As a teenager I came to realise that it’s all about commercial agreements and narrow solutions. Kind of like how the doctor prescribes you pills for your blood pressure and lets you keep on drinking beer and eating hamburgers…when he could really tell you to fix your diet and there’d be no need for the pills <unfortunately this also doesn’t fit within the commercial narrative of what has ostensibly has become the ‘business’ of health care, it makes me suspicious as to how much they really do ‘care’? >
Which brings me back to Hippocrates and the saying, ‘let food be thy medicine and medicine be thy food’ which is so true and the reason why I believe it’s advantageous to grow as much of your own food or buy organic where possible. I can’t accept that fruit and vegetables sprayed with poison are going to be just as good for you as the naturally grown type. I digress [end rant here].
At the heart of why I bang on about organic is that there are already enough choices, advertisements, garden gurus and hardware outlets advising and giving you the toxic route. I’m just here to offer alternatives and then you can decide. Indeed, on many occasions an infestation of bugs or fungus may be so severe that chemical treatment is your only option, there is no judgement here, just remember toxic chemicals have consequences – that reminds me of another famous quote: ‘The true meaning of life is to plant trees under whose shade you do not expect to sit.’
In terms of spraying chemicals around the environment with reckless abandon, we may not have to deal with the consequences right now, but somebody will eventually, sort of an antithesis to the quote above.
Frangipani rust thrives in a moist or humid environment, and this factor combined with the ease at which it spreads via spores on the wind from neighbouring properties deems it notoriously difficult to control. Poor growing conditions such as a waterlogged soil can also contribute, make sure your soil is well drained and plants well ventilated. By and large though, in the wet tropics plant fungus comes with the territory. Yep, unfortunately you must take the bad with the good!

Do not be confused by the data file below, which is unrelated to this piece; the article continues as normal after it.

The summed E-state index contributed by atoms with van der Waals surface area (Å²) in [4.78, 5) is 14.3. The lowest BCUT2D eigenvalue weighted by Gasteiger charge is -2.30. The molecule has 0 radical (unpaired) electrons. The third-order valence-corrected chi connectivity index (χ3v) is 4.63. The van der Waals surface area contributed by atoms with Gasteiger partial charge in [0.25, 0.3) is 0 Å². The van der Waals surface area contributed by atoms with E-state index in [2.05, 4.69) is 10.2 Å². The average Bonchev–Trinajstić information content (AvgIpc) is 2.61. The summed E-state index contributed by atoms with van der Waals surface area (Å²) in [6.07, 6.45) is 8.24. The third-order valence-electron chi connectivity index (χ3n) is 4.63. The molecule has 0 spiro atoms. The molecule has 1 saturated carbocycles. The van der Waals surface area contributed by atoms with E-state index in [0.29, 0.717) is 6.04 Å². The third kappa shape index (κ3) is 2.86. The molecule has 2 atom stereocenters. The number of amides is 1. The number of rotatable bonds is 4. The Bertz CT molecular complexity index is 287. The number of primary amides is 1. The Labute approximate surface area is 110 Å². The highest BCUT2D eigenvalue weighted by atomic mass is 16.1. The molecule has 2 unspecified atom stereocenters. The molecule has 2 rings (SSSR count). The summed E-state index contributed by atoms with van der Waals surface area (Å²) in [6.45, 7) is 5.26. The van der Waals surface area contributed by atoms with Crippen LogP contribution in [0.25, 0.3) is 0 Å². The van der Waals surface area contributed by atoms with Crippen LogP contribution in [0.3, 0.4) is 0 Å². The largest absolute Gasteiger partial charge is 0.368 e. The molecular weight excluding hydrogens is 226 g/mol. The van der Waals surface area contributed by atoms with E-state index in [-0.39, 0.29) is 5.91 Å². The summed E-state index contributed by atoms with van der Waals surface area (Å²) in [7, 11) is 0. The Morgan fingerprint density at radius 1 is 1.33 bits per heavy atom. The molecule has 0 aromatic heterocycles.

As for organic solutions, the first step is the timely removal of affected leaves at the first signs, which may on its own solve the problem. Improving air circulation around plants may also help. The need to spray only occurs once the problem is raging out of control.
Mix a few tablespoons of sodium bicarbonate, bi-carb soda or baking soda (all the same thing by another name) with 1L water, a few tablespoons of cooking oil and a dash of dish soap. The oil allows the spray to coagulate and stick, the soap likewise, also acting as a foaming agent meaning you get a slightly better coverage. Otherwise the bi-carb/water on its will quickly run straight off, and the benefits lost.
It is known that fungus prefers an acidic environment, alkalizing the blood and body at a cellular level helps ward off fungal conditions in humans, hence the alkalizing effect of the baking soda is thought to be responsible for its effectiveness against frangipani rust.
You can pick up 500g – 1kg of baking soda for just a few bucks in the supermarket aisle where you find sugar, salt and spices, it is after all primarily a baking additive with many alternative uses. It’s also a fantastic cleaner for the kitchen and bathroom, it’s even in toothpaste! Put it in a hot detox bath, or even soak your hand in it to remove a troublesome splinter – try it, it’s amazing. And please note that baking powder is not the same thing as baking soda, otherwise you’ll be disappointed.
Epsom salts which have a high pH when dissolved in water may also be effective, the benefits within the garden of which could be the subject of an entirely separate article. Hopefully next time we discuss frangipani we can talk about the brighter side of things, such as grafting multiple plants together to produce a multicoloured plumeria – if you have the initiative give it a go the results are amazing. I have covered frangipani rust a few times in the past, read the links supplied for more detailed information.
Copyright © 2018 Dr. Kris